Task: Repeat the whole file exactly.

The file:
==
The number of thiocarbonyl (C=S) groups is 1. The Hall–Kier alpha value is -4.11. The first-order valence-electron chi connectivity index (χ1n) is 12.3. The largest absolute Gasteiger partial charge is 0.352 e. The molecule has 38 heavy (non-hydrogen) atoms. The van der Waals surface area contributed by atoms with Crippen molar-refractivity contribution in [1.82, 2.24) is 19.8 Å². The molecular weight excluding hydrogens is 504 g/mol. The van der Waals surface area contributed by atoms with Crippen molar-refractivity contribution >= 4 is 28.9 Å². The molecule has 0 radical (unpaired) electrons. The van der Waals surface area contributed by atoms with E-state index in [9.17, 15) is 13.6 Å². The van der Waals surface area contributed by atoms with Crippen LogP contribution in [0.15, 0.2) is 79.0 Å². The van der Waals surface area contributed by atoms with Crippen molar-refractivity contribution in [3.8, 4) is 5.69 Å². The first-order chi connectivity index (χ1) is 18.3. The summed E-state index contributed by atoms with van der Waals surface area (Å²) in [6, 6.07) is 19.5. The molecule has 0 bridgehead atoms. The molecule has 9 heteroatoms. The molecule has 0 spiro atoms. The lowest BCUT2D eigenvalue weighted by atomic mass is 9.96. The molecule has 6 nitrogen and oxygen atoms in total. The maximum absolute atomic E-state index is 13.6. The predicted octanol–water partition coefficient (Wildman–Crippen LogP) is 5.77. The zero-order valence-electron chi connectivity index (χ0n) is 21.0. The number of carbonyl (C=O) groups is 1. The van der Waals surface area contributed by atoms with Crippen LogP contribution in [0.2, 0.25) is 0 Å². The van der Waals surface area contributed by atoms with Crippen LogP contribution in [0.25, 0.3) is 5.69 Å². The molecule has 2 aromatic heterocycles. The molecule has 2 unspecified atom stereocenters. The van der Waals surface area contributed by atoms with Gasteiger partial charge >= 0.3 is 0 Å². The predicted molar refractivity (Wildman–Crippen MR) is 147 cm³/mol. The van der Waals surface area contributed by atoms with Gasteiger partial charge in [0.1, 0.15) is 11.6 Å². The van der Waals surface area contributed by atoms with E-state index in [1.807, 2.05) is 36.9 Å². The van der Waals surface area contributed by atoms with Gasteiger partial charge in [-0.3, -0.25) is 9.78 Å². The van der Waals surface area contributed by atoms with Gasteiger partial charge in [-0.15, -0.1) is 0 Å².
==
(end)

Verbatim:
The number of thiocarbonyl (C=S) groups is 1. The Hall–Kier alpha value is -4.11. The first-order valence-electron chi connectivity index (χ1n) is 12.3. The largest absolute Gasteiger partial charge is 0.352 e. The molecule has 38 heavy (non-hydrogen) atoms. The van der Waals surface area contributed by atoms with Crippen molar-refractivity contribution in [1.82, 2.24) is 19.8 Å². The molecular weight excluding hydrogens is 504 g/mol. The van der Waals surface area contributed by atoms with Crippen molar-refractivity contribution >= 4 is 28.9 Å². The molecule has 0 radical (unpaired) electrons. The van der Waals surface area contributed by atoms with E-state index in [9.17, 15) is 13.6 Å². The van der Waals surface area contributed by atoms with Crippen LogP contribution in [0.15, 0.2) is 79.0 Å². The van der Waals surface area contributed by atoms with Crippen molar-refractivity contribution in [3.8, 4) is 5.69 Å². The first-order chi connectivity index (χ1) is 18.3. The summed E-state index contributed by atoms with van der Waals surface area (Å²) in [6, 6.07) is 19.5. The molecule has 0 bridgehead atoms. The molecule has 9 heteroatoms. The molecule has 0 spiro atoms. The lowest BCUT2D eigenvalue weighted by atomic mass is 9.96. The molecule has 6 nitrogen and oxygen atoms in total. The maximum absolute atomic E-state index is 13.6. The predicted octanol–water partition coefficient (Wildman–Crippen LogP) is 5.77. The zero-order valence-electron chi connectivity index (χ0n) is 21.0. The number of carbonyl (C=O) groups is 1. The van der Waals surface area contributed by atoms with Crippen LogP contribution in [0.2, 0.25) is 0 Å². The van der Waals surface area contributed by atoms with Crippen LogP contribution in [0.25, 0.3) is 5.69 Å². The molecule has 2 aromatic heterocycles. The molecule has 2 unspecified atom stereocenters. The van der Waals surface area contributed by atoms with Gasteiger partial charge >= 0.3 is 0 Å². The predicted molar refractivity (Wildman–Crippen MR) is 147 cm³/mol. The van der Waals surface area contributed by atoms with Gasteiger partial charge in [0.1, 0.15) is 11.6 Å². The van der Waals surface area contributed by atoms with E-state index in [1.807, 2.05) is 36.9 Å². The van der Waals surface area contributed by atoms with Gasteiger partial charge in [-0.3, -0.25) is 9.78 Å². The van der Waals surface area contributed by atoms with Gasteiger partial charge in [-0.15, -0.1) is 0 Å².